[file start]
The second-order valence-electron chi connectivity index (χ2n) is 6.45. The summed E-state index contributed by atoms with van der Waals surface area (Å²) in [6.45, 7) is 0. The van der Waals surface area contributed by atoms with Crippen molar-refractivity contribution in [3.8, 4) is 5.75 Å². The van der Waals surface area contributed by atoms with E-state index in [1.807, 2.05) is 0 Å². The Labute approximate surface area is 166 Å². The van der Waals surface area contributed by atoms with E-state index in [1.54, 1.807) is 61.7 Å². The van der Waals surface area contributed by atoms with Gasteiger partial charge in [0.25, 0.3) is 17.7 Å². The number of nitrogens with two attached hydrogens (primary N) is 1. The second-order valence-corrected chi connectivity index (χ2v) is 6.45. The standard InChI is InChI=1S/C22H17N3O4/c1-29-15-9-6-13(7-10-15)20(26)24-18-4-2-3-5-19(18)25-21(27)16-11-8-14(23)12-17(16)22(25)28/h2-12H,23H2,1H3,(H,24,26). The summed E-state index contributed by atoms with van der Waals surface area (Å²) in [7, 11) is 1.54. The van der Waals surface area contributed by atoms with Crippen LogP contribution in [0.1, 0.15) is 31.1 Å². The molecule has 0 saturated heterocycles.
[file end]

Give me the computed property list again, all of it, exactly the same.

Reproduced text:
The second-order valence-electron chi connectivity index (χ2n) is 6.45. The summed E-state index contributed by atoms with van der Waals surface area (Å²) in [6.45, 7) is 0. The van der Waals surface area contributed by atoms with Crippen molar-refractivity contribution in [3.8, 4) is 5.75 Å². The van der Waals surface area contributed by atoms with E-state index in [1.807, 2.05) is 0 Å². The Labute approximate surface area is 166 Å². The van der Waals surface area contributed by atoms with E-state index in [1.54, 1.807) is 61.7 Å². The van der Waals surface area contributed by atoms with Gasteiger partial charge in [0.25, 0.3) is 17.7 Å². The number of nitrogens with two attached hydrogens (primary N) is 1. The second-order valence-corrected chi connectivity index (χ2v) is 6.45. The standard InChI is InChI=1S/C22H17N3O4/c1-29-15-9-6-13(7-10-15)20(26)24-18-4-2-3-5-19(18)25-21(27)16-11-8-14(23)12-17(16)22(25)28/h2-12H,23H2,1H3,(H,24,26). The summed E-state index contributed by atoms with van der Waals surface area (Å²) in [7, 11) is 1.54. The van der Waals surface area contributed by atoms with Crippen LogP contribution in [0.1, 0.15) is 31.1 Å². The molecule has 0 saturated heterocycles.